- ItemOpen AccessThe use of interactive and educational tools to understand romanesque Heritage: a case study in Erill La Vall (Lleida)(Edicions de la Universitat de Lleida, 2016) Martín, CarolinaThis paper analyses the concept of interpretation centres as an effective tool to understand heritage. At the same time, it presents the case study of the Centre del Romànic de la Vall de Boí (CRVB) in Erill la Vall (Lleida). This model has been selected after a previous study taking into consideration qualitative, descriptive and exploratory criteria. The study was carried out in numerous Romanesque art interpretation centres throughout Spain. The results of the analysis show that this case includes those basic aspects established in the investigation in order to become an educational model that seeks as its main objective the proper interpretation of the Romanesque teaching.
- ItemOpen AccessThe ‘Monastic Wales Project’(Edicions de la Universitat de Lleida, 2016) Burton, Janet; Stöber, KarenThe religious houses of medieval Wales, along with the Norman and native Welsh castles, form an important part of the country’s medieval heritage. The Monastic Wales Project, launched in 2009, aims to explore how medieval monasteries have helped shape modern society, provide a platform for research on Wales’s medieval monastic sites, as well as facilitate informed visits to the medieval monastic sites of Wales. This article presents the Monastic Wales Project in its context within the heritage industry, heritage management projects and historical societies in Wales from the 18th century to the present day. It introduces the project’s aims, its website and publications, the activities of its members, and its contribution to conscientious tourism in Wales.
- ItemOpen AccessIdentity and Difference among the Toulouse Elite at the end of the Middle Ages: Discourse, epresentations and Practices(Edicions de la Universitat de Lleida, 2016) Lamazou-Duplan, VéroniqueIn Toulouse, in the 14th and 15th centuries, in a difficult and changing context, the urban elites, embodied by the well-known Capitoulat, actually make up a heterogeneous, mobile, and divided group. In spite of their social diversity and their differences, however, these men manage to establish a political identity shared by this group which includes high-ranking citizens and the ruling urban class. The purpose of this paper is to examine the to-and-fro movement between the Toulouse elites’ otherness and identity, which thus invents urban identity, by studying discourses and representations, thanks to different sources (normative documents and documents de la pratique, such as notarial records), iconography, but also through the way of life and material culture.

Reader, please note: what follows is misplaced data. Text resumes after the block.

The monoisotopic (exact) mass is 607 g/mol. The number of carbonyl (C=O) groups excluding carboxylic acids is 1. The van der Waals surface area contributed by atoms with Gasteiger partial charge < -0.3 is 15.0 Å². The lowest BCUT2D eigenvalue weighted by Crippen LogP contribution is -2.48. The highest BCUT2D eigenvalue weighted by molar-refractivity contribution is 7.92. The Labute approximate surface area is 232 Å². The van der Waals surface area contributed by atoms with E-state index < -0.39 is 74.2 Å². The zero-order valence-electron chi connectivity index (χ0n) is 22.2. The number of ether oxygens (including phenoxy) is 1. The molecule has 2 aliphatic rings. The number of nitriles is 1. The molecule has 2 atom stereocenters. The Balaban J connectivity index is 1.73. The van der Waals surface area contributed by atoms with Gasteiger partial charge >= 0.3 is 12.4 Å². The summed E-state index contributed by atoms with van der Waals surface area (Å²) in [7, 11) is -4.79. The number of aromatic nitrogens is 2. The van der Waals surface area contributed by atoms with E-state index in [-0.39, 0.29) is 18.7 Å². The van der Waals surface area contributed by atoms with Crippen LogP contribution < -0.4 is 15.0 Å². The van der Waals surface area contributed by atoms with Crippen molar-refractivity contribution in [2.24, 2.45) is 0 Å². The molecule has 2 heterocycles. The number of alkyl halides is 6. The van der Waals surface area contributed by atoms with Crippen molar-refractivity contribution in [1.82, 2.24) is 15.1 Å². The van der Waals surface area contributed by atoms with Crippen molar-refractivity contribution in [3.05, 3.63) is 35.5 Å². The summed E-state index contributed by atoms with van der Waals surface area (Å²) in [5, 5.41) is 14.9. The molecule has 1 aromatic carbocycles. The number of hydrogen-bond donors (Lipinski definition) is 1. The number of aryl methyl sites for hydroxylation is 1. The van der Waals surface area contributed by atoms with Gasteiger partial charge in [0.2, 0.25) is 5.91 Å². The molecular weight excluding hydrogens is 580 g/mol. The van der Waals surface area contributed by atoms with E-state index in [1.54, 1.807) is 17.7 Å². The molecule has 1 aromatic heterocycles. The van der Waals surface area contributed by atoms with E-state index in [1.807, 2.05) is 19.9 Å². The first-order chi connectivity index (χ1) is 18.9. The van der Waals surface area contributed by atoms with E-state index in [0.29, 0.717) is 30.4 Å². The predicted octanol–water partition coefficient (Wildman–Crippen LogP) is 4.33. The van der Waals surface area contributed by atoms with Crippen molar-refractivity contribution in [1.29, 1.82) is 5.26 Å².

- ItemOpen AccessUrban Identity in Castile in the 15th century(Edicions de la Universitat de Lleida, 2016) Asenjo, MaríaIdentities in the urban world are mental constructs of varying degrees of complexity that are built on the structure of the social groups to which they refer. But urban identity was a complex system also constructed based upon responsibilities and efforts, which served to cultivate common work. In Castile the towns and cities had a high capacity for management and organisation from their creation. The common identity was represented by the oligarchic government and the cities only brought before the king rivalries among themselves. This lack of sovereign urban identity leads to the supposition that the ambitions were absorbed in the feelings of identity with the community of the kingdom and monarchy would reserve an unquestionable leading role for the cities.
- ItemOpen AccessSeigneurial Pressure: external Constrictions and Stimuli in the Construction of urban collective Identities in 15th century Castile(Edicions de la Universitat de Lleida, 2016) Jara Fuente, José AntonioSeigneurial pressure, exerted on cities and towns and their municipal jurisdictions by the nobility, constituted one of the dominant traits of Castilian politics in the 15th century. Notwithstanding the extent and intensity that this pressure might reach in general, few cities and towns were subjected to the (individual or coordinated) actions of important numbers of noblemen. This was the case of the city of Cuenca. This was one of the reasons explaining the relative success achieved by the city in fighting these agreesions. The presence of a significant number of noblemen, each of them seeking their own interest, lessened (relatively) their ability to depradate Cuenca’s hinterland. This constriction (over the city and its jurisdiction) also influenced both elites and commoners to adopt a cooperative line of action. This way, Cuenca body politic laid out the key political traits of its communal political identity. These policies and marks of identity were observed throughout the years of civil war and, at least, until the beginning of the reign of Elizabeth I, when the pressure exerted by the nobility was reduced to a reasonable dimension.